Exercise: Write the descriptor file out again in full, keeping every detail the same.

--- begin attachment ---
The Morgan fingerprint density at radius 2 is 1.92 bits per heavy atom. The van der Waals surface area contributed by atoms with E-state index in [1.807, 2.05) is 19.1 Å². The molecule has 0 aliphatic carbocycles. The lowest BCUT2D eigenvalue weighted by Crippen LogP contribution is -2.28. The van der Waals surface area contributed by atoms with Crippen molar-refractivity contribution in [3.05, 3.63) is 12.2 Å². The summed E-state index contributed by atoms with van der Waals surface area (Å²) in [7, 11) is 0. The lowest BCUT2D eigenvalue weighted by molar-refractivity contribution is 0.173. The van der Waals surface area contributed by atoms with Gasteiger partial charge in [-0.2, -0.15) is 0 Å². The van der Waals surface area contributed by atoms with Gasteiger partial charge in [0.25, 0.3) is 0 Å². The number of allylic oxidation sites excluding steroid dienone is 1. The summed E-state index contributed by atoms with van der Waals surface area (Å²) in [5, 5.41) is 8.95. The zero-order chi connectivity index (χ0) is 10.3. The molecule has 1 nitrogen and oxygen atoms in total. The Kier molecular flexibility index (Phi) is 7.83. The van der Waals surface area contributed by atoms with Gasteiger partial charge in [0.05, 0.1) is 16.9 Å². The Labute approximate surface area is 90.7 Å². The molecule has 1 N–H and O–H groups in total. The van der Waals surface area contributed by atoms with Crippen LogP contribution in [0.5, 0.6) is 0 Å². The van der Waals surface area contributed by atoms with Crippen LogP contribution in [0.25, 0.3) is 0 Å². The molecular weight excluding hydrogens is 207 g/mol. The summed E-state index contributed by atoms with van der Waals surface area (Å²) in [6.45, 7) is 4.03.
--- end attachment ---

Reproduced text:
The Morgan fingerprint density at radius 2 is 1.92 bits per heavy atom. The van der Waals surface area contributed by atoms with E-state index in [1.807, 2.05) is 19.1 Å². The molecule has 0 aliphatic carbocycles. The lowest BCUT2D eigenvalue weighted by Crippen LogP contribution is -2.28. The van der Waals surface area contributed by atoms with Crippen molar-refractivity contribution in [3.05, 3.63) is 12.2 Å². The summed E-state index contributed by atoms with van der Waals surface area (Å²) in [7, 11) is 0. The lowest BCUT2D eigenvalue weighted by molar-refractivity contribution is 0.173. The van der Waals surface area contributed by atoms with Gasteiger partial charge in [-0.2, -0.15) is 0 Å². The van der Waals surface area contributed by atoms with Gasteiger partial charge in [0.25, 0.3) is 0 Å². The number of allylic oxidation sites excluding steroid dienone is 1. The summed E-state index contributed by atoms with van der Waals surface area (Å²) in [5, 5.41) is 8.95. The zero-order chi connectivity index (χ0) is 10.3. The molecule has 1 nitrogen and oxygen atoms in total. The Kier molecular flexibility index (Phi) is 7.83. The van der Waals surface area contributed by atoms with Gasteiger partial charge in [0.05, 0.1) is 16.9 Å². The Labute approximate surface area is 90.7 Å². The molecule has 1 N–H and O–H groups in total. The van der Waals surface area contributed by atoms with Crippen LogP contribution in [0.5, 0.6) is 0 Å². The van der Waals surface area contributed by atoms with Crippen LogP contribution in [0.25, 0.3) is 0 Å². The molecular weight excluding hydrogens is 207 g/mol. The summed E-state index contributed by atoms with van der Waals surface area (Å²) in [6.45, 7) is 4.03.